If this annexation fails, would Port Orchard try again by initiating an annexation itself? This could happen in theory. One method of annexation allows a city to initiate an annexation; then residents in the area to be annexed must vote on it. Would Port Orchard actually do this? probably not, said John Clauson. “Why would we fund an election if you’ve just told us no?” he said. If you choose not to, we’ll shake your hands and we’ll still be your neighbors.”

Here’s the line item financial comparison.

PO Council Selects Prospect Location for Parking Garage

The Port Orchard City Council on Tuesday selected a preferred location for a future parking garage. It’s on Prospect Street above the current MoonDogs 2. But don’t start looking for a new place to park any time soon. The council has a lot of work to do before he garage could become a reality. One of the biggest hurdles will be figuring out how the structure will be paid for. The city envisions partnerships with businesses, investors or public agencies such as Kitsap Transit. Part of the council’s discussion of the garage has included a proposal to relocate the Port Orchard Library on top of the underground parking structure that will be built into the hillside.

Of the four people who spoke on the garage at the meeting, the only self-described “negative voice was PO resident Geri Harmon who said she would like to see the issue put to a vote of PO residents.

“This parking garage  may never pay for itself,” she said. “I sure would like to see this put to a vote of the people because we could be paying for it for many, many years.”

McCormick Woods Rumor Patrol

The Port Orchard City Council, Mayor Lary Coppola and city officials will host a Q&A session on the proposed McCormick Woods annexation at 7 p.m. Wednesday (tomorrow) at the Clubhouse at McCormick Woods.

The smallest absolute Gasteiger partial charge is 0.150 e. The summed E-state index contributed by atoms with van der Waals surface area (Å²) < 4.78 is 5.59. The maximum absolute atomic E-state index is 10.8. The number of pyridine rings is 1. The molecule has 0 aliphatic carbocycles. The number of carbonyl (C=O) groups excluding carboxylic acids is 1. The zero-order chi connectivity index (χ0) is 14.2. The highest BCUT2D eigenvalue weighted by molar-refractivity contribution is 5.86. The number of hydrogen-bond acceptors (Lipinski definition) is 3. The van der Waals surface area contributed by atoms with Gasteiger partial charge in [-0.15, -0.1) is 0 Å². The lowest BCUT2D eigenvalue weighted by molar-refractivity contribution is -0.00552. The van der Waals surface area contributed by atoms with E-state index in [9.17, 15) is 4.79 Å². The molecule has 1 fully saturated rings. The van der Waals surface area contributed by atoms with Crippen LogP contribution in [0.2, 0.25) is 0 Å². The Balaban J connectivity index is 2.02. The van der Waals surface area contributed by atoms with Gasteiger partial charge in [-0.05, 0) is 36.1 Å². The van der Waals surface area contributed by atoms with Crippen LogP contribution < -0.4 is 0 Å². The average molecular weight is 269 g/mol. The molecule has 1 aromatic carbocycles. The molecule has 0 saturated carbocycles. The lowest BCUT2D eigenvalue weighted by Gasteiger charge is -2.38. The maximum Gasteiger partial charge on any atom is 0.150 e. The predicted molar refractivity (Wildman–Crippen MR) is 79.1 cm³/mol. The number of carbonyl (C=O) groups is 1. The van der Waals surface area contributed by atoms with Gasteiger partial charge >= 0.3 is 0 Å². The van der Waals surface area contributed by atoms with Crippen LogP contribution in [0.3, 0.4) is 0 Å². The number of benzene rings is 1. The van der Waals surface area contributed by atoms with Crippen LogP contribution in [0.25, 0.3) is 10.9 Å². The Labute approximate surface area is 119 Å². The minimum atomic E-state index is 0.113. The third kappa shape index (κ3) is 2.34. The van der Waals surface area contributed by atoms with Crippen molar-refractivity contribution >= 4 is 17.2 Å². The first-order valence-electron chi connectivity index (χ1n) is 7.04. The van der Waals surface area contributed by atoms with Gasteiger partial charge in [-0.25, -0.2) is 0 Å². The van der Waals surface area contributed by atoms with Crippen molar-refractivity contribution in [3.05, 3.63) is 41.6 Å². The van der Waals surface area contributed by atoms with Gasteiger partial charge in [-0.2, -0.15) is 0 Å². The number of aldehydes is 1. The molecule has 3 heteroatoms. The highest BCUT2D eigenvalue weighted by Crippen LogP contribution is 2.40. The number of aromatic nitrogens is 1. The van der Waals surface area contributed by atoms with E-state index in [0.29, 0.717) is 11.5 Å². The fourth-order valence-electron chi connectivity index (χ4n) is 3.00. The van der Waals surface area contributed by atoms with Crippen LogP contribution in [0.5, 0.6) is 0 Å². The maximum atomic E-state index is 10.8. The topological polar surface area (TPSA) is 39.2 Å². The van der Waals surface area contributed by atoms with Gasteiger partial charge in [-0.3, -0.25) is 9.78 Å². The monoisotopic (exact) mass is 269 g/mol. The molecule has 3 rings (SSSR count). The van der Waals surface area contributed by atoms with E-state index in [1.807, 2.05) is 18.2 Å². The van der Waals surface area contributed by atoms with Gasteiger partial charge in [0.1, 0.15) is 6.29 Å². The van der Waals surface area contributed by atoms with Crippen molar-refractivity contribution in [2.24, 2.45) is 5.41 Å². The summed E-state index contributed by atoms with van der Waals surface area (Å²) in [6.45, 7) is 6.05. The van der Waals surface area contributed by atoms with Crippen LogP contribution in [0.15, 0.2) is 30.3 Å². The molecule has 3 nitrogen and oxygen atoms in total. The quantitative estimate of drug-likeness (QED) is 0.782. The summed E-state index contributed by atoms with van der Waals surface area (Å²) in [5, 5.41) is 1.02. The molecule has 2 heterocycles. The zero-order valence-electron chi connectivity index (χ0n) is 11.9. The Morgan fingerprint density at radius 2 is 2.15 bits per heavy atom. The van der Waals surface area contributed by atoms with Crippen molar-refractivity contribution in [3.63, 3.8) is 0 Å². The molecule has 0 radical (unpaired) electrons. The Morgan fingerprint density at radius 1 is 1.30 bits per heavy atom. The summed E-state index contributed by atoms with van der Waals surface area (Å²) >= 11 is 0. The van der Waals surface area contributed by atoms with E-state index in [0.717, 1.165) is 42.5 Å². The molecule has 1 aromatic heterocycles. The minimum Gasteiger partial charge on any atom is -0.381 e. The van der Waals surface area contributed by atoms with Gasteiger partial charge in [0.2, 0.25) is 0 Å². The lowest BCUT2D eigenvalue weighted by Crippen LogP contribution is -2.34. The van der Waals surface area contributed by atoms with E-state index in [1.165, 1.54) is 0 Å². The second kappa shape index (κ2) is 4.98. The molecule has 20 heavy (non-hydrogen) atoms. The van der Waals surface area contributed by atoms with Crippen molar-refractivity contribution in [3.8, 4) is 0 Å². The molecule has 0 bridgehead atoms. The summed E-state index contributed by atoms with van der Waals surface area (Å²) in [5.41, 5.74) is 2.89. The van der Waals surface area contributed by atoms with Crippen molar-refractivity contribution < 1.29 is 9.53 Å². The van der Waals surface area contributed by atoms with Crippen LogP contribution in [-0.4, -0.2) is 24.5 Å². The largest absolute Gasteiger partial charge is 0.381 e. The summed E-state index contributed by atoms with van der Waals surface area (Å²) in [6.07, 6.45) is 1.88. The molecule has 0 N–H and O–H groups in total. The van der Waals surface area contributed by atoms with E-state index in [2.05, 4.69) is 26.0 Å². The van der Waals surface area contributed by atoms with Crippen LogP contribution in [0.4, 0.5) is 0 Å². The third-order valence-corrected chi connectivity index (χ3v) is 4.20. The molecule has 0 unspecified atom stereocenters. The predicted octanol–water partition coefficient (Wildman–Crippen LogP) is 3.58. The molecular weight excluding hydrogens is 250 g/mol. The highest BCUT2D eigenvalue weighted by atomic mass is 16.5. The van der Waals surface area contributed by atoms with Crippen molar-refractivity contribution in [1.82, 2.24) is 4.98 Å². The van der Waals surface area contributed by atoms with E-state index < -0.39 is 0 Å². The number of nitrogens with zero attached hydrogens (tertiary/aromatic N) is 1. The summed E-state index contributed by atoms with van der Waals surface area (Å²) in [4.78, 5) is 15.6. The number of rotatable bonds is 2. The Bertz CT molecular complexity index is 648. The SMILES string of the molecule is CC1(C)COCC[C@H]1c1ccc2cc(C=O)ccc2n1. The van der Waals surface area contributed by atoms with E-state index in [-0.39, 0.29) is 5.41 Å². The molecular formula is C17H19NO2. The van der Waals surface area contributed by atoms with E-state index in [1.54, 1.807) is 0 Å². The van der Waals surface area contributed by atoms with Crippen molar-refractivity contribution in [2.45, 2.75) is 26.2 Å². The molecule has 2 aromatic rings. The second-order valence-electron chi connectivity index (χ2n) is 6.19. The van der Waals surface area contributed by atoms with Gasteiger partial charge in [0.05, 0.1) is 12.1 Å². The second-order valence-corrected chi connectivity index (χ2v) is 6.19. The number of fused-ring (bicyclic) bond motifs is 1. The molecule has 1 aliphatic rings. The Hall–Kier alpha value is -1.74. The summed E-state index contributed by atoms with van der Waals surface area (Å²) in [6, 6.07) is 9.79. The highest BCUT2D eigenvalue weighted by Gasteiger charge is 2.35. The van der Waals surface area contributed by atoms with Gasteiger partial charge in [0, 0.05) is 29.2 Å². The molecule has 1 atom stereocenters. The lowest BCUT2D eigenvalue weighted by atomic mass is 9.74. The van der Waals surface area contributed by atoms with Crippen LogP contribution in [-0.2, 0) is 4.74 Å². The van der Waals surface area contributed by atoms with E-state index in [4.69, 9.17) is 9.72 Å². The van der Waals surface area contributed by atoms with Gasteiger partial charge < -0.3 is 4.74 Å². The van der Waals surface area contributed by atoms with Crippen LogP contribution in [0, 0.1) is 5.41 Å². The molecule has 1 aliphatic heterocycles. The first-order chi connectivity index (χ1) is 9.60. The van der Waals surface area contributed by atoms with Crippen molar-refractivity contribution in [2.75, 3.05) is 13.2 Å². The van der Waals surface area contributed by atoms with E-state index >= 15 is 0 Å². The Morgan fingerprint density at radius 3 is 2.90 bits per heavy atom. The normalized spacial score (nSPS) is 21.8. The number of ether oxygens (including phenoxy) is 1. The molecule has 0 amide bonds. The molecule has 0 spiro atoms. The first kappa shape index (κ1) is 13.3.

One of the first questions they’ll address is whether Bremerton can annex McWoods via a vote of Bremerton’s citizens that would leave McCormick Woods residents entirely out of the loop. The short answer is, they can’t.

That according to city attorney Greg Jacoby, with whom I spoke tonight at the City Council meeting.

I’ve been trying to figure this out since I, as a McCormick Woods resident, received a mailing from the City of Port Orchard marked “annexation ballot enclosed,” which was sent out around the end of September.

City officials have made no secret of the fact that they would welcome a McCormick Woods annexation. The process was set in motion by a Q&A session hosted about a year ago by then-Mayor Kim Abel. The city has legitimate incentives to seek a McCormick Woods annexation, among them property tax revenue from McCormick Woods homeowners and increased access to state and federal grants as a larger jurisdiction, although there has also been talk of the contribution McWoods residents would potentially make on the city council.

On more than one occasion, PO officials have pledged their support of any organized effort on the part of McCormick Woods residents to annex. The city, as a gesture of support, picked up the tab for the mailing, which included:

* An invitation to the Q&A session.

* A list of “Advantages of Annexation,” drawn up by members of the McCormick Woods annexation committee (made up of McWoods residents who have organized the annexation petition drive and who have concluded, through their research, that annexation to Port Orchard holds significant advantages to residents).

* An individual copy of the annexation petition, ready for signatures.

* A letter from Mayor Coppola warning of the consequences, should McWoods residents decline to annex into PO. The alternative … dare we speak it? Bremerton.

Coppola noted that Bremerton in a recent update of its comprehensive plan included McCormick Woods in its expanded urban growth area. Bremerton City Council President Will Maupin has said that if McCormick Woods residents came to Bremerton with a petition to annex, that city would be open to accommodating them, but, Maupin added, historically, McWoods has been thought of as logically belonging within PO city limits and Bremerton did not have any plans to derail a McWoods annexation into PO.